PHILADELPHIA (AP) -Scrubbed and polished, the Stanley Cup will be in the arena for Game 6. The Philadelphia Flyers hope it will stay in its case.
The Chicago Blackhawks would love to leave Philadelphia with a new carry-on for the plane.
Beat the Flyers in Game 6 on Wednesday, and the Blackhawks will win their first championship since the days of Bobby Hull and Stan Mikita in 1961, ending the longest active drought in the NHL.
"That's the dream," Blackhawks captain Jonathan Toews said Tuesday. "That's the one thing you keep telling yourself, in your heart you know you're going to do it some day."
Toews and his teammates know the Stanley Cup will be the guest of honor in Philadelphia. No celebrity, no dignitary will mean more than the nearly 3 feet and 35 pounds of one of sports' great trophies. A victory by Chicago would turn it into the world's largest champagne flute.
"The more time you spend away from the rink, the easier it is to think about how close you are to winning the Cup," Toews said.
Holding the Stanley Cup high and giving it a celebratory shake is the dream of every hockey player. It could come true faster than most for the 22-year-old Toews, already the star and captain in just his third NHL season.
Toews, who leads the Blackhawks with 28 points this postseason, drew inspiration from Pittsburgh's championship run last season. He saw Sidney Crosby, then only 21, hoist the trophy as the youngest captain to ever win the Stanley Cup.
Toews can't beat Crosby in the age category. But he could join Crosby and have his name forever etched on hockey's ultimate prize.
"I think that's when it really first set in that I felt our team, and myself personally, never felt closer thinking that this is an opportunity - this is something that can really become a reality," Toews said. "It's been a long year, but I think we all knew all along that we can make it this far."
Ah, yes. That Detroit-Pittsburgh final. Turns out, a year later it's just as inspirational to the Flyers as it's been to Toews.
In that series, the Penguins lost the first two games on the road, were pounded in Game 5, and trailed 3-2 in the series before storming back to win the championship.
Sound familiar, Philly?
The Flyers opened the finals with two straight losses in Chicago, won Games 3 and 4 at home and were pounded 7-4 back in Chicago in Game 5. They're trying to get back to Chicago for a Game 7 on Friday.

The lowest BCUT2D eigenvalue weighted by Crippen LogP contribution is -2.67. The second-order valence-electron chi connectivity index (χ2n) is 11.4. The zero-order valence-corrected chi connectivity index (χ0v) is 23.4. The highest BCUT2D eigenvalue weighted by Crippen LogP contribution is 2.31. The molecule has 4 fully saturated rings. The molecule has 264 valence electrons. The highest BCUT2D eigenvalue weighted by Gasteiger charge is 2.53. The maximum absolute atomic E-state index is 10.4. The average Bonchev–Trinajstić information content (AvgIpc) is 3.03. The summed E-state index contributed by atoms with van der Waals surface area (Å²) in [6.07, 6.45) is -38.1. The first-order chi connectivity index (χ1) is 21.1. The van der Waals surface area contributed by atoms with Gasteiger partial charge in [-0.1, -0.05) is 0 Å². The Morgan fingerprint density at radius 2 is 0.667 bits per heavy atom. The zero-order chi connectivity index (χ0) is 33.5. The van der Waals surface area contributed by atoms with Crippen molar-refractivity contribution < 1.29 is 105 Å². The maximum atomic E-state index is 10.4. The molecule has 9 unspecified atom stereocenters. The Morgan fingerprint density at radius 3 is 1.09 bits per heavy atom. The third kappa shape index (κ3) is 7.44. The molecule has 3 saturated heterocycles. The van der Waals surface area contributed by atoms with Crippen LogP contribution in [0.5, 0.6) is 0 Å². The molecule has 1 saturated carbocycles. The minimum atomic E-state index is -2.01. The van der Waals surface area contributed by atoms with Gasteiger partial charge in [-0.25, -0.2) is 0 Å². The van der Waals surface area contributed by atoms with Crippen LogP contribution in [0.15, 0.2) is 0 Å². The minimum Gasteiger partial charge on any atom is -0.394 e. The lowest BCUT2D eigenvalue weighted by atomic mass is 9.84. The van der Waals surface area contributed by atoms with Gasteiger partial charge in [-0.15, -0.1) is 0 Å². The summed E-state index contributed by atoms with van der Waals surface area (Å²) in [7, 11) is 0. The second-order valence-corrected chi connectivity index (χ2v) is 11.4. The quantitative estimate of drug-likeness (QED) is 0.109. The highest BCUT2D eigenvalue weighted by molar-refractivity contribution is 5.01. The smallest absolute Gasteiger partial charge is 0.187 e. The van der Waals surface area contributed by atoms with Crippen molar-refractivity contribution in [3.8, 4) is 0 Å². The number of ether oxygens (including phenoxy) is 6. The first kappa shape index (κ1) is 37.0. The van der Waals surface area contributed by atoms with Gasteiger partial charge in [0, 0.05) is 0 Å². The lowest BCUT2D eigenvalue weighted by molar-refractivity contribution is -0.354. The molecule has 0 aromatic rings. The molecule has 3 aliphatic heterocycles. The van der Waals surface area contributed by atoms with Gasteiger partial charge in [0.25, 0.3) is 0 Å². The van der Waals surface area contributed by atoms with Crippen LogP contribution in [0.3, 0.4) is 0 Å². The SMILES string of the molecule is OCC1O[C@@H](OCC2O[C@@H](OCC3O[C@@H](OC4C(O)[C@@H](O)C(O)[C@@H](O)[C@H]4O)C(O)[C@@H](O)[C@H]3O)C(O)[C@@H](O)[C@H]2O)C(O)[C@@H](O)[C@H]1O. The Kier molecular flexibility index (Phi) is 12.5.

Flyers coach Peter Laviolette has earned rave reviews from his team for his passionate pregame talks. His job is as much motivational speaker as it is breaking down gameplans. He'll reference the 2009 finals and say, "We can do this."
Wiping out the Flyers at home will be tough. The home team has won every game this series and the Flyers are 9-1 at home in the postseason.
"We know what we're up against," said Pronger, who was on the ice for six of Chicago's seven goals in Game 5 and had one of the worst playoff games of his career (minus-5).
Then, the Chicago Tribune on Tuesday turned him into Pronger the Pinup with an unflattering picture of him in a skirt beside a bold headline that declares, "Chrissy Pronger. Looks like Tarzan, skates like Jane."
"I really couldn't care, to be honest with you," Pronger said. "I'm worried about playing the game."
The Flyers are sticking with Michael Leighton in goal after he was yanked in Game 5 (also in Game 1). Leighton has an NHL-low 2.34 goals-against average in 13 appearances since taking over for the injured Brian Boucher in Game 5 of the second-round series against Boston. He finished with three shutouts in the Eastern Conference finals.
If the Blackhawks need any added incentive to finish the Flyers in Philly, it's this: Philadelphia won a Game 7 on the road already this postseason (at Boston) and rallied from a 3-0 deficit to win the game.
"We're a confident group here," Flyers forward Simon Gagne said. "We know that coming back for Game 6 at home in front of our fans, we're a tough team to beat."